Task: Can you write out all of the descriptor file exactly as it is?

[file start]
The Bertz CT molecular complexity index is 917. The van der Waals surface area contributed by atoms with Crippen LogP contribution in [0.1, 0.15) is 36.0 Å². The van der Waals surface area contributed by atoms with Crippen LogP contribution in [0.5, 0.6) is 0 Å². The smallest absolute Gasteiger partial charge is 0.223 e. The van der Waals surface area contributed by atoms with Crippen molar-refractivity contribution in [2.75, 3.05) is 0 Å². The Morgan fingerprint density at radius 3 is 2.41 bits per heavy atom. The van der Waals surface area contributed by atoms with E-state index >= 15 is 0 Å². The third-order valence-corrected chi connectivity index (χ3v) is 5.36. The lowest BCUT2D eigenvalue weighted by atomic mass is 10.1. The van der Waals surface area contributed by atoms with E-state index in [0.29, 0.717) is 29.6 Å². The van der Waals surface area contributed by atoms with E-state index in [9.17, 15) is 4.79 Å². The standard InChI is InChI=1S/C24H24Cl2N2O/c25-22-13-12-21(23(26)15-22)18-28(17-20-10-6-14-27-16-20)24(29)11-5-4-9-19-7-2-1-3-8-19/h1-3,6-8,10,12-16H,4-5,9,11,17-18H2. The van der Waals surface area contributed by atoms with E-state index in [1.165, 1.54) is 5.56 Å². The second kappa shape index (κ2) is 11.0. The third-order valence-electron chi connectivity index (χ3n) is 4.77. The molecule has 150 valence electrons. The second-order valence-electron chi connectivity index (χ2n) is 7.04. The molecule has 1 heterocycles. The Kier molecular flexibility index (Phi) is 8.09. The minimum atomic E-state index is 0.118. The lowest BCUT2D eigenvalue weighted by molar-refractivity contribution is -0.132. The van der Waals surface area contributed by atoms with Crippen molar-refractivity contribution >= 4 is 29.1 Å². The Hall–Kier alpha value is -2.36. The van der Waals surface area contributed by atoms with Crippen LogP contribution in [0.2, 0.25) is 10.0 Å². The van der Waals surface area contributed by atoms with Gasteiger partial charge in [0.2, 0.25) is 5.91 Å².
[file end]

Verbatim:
The Bertz CT molecular complexity index is 917. The van der Waals surface area contributed by atoms with Crippen LogP contribution in [0.1, 0.15) is 36.0 Å². The van der Waals surface area contributed by atoms with Crippen LogP contribution in [0.5, 0.6) is 0 Å². The smallest absolute Gasteiger partial charge is 0.223 e. The van der Waals surface area contributed by atoms with Crippen molar-refractivity contribution in [2.75, 3.05) is 0 Å². The Morgan fingerprint density at radius 3 is 2.41 bits per heavy atom. The van der Waals surface area contributed by atoms with E-state index >= 15 is 0 Å². The third-order valence-corrected chi connectivity index (χ3v) is 5.36. The lowest BCUT2D eigenvalue weighted by atomic mass is 10.1. The van der Waals surface area contributed by atoms with E-state index in [0.29, 0.717) is 29.6 Å². The van der Waals surface area contributed by atoms with E-state index in [9.17, 15) is 4.79 Å². The standard InChI is InChI=1S/C24H24Cl2N2O/c25-22-13-12-21(23(26)15-22)18-28(17-20-10-6-14-27-16-20)24(29)11-5-4-9-19-7-2-1-3-8-19/h1-3,6-8,10,12-16H,4-5,9,11,17-18H2. The van der Waals surface area contributed by atoms with E-state index in [1.165, 1.54) is 5.56 Å². The second kappa shape index (κ2) is 11.0. The third-order valence-electron chi connectivity index (χ3n) is 4.77. The molecule has 150 valence electrons. The second-order valence-electron chi connectivity index (χ2n) is 7.04. The molecule has 1 heterocycles. The Kier molecular flexibility index (Phi) is 8.09. The minimum atomic E-state index is 0.118. The lowest BCUT2D eigenvalue weighted by molar-refractivity contribution is -0.132. The van der Waals surface area contributed by atoms with Crippen molar-refractivity contribution >= 4 is 29.1 Å². The Hall–Kier alpha value is -2.36. The van der Waals surface area contributed by atoms with Crippen LogP contribution in [0.2, 0.25) is 10.0 Å². The van der Waals surface area contributed by atoms with Gasteiger partial charge in [0.2, 0.25) is 5.91 Å².